The results of this study may in future lead to improved implants that are overgrown quicker by the surrounding bone tissue. Von Freymann and Hohmann published their results in the internationally renowned journal Advanced Functional Materials. The editor of the journal even selected their study for the cover of the print edition.

For further information:
Influence of Direct Laser Written 3D Topographies on Proliferation and Differentiation of Osteoblast-Like Cells: Towards Improved Implant Surfaces
Judith K. Hohmann and Georg von Freymann
Advanced Functional Materials 24, 6573–6580 (2014); DOI: 10.1002/adfm.201401390

Contact:
Prof. Dr. Georg von Freymann, TU Kaiserslautern
(Phone +49 631 205 5225; georg.freymann@physik.uni-kl.de)


Weitere Informationen:

http://www.uni-kl.de

Thomas Jung | Technische Universität Kaiserslautern

More articles from Life Sciences:

nachricht Barium ruthenate: A high-yield, easy-to-handle perovskite catalyst for the oxidation of sulfides
16.07.2018 | Tokyo Institute of Technology

nachricht The secret sulfate code that lets the bad Tau in
16.07.2018 | American Society for Biochemistry and Molecular Biology

All articles from Life Sciences >>>

The most recent press releases about innovation >>>

Die letzten 5 Focus-News des innovations-reports im Überblick:

Im Focus: First evidence on the source of extragalactic particles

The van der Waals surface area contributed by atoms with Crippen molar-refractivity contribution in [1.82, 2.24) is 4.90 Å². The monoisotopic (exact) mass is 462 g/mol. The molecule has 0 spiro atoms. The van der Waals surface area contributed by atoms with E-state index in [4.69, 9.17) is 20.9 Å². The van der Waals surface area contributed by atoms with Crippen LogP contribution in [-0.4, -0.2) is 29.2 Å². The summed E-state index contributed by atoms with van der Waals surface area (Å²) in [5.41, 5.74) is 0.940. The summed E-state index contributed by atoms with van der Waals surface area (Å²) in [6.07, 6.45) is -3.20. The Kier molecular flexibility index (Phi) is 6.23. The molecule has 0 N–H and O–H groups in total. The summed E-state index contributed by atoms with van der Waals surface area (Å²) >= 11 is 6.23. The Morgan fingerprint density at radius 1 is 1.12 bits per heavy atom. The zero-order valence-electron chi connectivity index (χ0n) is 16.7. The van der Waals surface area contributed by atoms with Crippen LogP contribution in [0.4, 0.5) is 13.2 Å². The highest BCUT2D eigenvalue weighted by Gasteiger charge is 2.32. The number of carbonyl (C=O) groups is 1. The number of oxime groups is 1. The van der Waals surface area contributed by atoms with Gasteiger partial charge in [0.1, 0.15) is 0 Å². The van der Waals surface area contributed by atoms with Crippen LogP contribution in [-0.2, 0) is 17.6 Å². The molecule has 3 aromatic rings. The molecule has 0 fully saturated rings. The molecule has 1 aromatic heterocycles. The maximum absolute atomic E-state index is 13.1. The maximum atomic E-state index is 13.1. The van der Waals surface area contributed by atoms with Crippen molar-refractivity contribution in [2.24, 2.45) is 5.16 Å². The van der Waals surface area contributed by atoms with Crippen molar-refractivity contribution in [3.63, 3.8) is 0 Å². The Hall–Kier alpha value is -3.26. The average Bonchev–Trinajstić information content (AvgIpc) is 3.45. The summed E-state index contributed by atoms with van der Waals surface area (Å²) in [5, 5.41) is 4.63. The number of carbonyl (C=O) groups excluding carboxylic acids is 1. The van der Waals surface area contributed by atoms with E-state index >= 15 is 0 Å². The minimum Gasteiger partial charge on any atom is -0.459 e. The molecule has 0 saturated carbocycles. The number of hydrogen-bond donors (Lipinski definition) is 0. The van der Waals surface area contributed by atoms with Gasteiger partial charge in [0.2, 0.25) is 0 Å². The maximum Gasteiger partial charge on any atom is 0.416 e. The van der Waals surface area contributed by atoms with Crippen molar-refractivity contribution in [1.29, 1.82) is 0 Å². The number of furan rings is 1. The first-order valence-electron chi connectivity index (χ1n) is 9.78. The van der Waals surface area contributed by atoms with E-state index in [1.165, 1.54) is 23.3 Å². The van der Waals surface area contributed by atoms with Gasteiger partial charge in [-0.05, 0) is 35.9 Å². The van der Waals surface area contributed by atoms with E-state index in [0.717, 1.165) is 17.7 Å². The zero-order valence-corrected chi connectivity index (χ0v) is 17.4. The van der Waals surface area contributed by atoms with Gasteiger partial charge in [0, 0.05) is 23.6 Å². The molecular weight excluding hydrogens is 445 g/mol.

For the first time ever, scientists have determined the cosmic origin of highest-energy neutrinos. A research group led by IceCube scientist Elisa Resconi, spokesperson of the Collaborative Research Center SFB1258 at the Technical University of Munich (TUM), provides an important piece of evidence that the particles detected by the IceCube neutrino telescope at the South Pole originate from a galaxy four billion light-years away from Earth.

To rule out other origins with certainty, the team led by neutrino physicist Elisa Resconi from the Technical University of Munich and multi-wavelength...

Im Focus: Magnetic vortices: Two independent magnetic skyrmion phases discovered in a single material

For the first time a team of researchers have discovered two different phases of magnetic skyrmions in a single material. Physicists of the Technical Universities of Munich and Dresden and the University of Cologne can now better study and understand the properties of these magnetic structures, which are important for both basic research and applications.

Whirlpools are an everyday experience in a bath tub: When the water is drained a circular vortex is formed. Typically, such whirls are rather stable. Similar...